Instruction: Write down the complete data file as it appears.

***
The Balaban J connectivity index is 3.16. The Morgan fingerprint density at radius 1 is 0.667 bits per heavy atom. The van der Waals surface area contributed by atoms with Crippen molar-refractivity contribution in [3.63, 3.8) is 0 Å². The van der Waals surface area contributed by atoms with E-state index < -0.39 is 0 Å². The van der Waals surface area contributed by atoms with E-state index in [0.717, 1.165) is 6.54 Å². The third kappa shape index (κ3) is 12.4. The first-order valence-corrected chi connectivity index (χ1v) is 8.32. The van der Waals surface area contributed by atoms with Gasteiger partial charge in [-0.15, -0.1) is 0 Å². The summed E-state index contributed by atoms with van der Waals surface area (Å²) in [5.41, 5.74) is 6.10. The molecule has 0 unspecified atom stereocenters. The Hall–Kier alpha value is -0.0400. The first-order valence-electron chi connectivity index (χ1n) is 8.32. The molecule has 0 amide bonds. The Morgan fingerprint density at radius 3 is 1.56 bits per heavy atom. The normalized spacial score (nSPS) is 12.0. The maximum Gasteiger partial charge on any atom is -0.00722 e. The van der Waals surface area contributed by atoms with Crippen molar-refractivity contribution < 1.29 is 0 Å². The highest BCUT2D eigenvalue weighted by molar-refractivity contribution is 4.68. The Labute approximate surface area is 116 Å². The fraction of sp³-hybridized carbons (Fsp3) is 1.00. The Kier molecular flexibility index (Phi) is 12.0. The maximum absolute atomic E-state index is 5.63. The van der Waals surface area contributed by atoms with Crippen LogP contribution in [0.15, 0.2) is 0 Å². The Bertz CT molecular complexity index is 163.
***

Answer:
The Balaban J connectivity index is 3.16. The Morgan fingerprint density at radius 1 is 0.667 bits per heavy atom. The van der Waals surface area contributed by atoms with Crippen molar-refractivity contribution in [3.63, 3.8) is 0 Å². The van der Waals surface area contributed by atoms with E-state index < -0.39 is 0 Å². The van der Waals surface area contributed by atoms with E-state index in [0.717, 1.165) is 6.54 Å². The third kappa shape index (κ3) is 12.4. The first-order valence-corrected chi connectivity index (χ1v) is 8.32. The van der Waals surface area contributed by atoms with Gasteiger partial charge in [-0.15, -0.1) is 0 Å². The summed E-state index contributed by atoms with van der Waals surface area (Å²) in [5.41, 5.74) is 6.10. The molecule has 0 unspecified atom stereocenters. The Hall–Kier alpha value is -0.0400. The first-order valence-electron chi connectivity index (χ1n) is 8.32. The molecule has 0 amide bonds. The Morgan fingerprint density at radius 3 is 1.56 bits per heavy atom. The normalized spacial score (nSPS) is 12.0. The maximum Gasteiger partial charge on any atom is -0.00722 e. The van der Waals surface area contributed by atoms with Crippen molar-refractivity contribution < 1.29 is 0 Å². The highest BCUT2D eigenvalue weighted by molar-refractivity contribution is 4.68. The Labute approximate surface area is 116 Å². The fraction of sp³-hybridized carbons (Fsp3) is 1.00. The Kier molecular flexibility index (Phi) is 12.0. The maximum absolute atomic E-state index is 5.63. The van der Waals surface area contributed by atoms with Crippen LogP contribution in [0.15, 0.2) is 0 Å². The Bertz CT molecular complexity index is 163.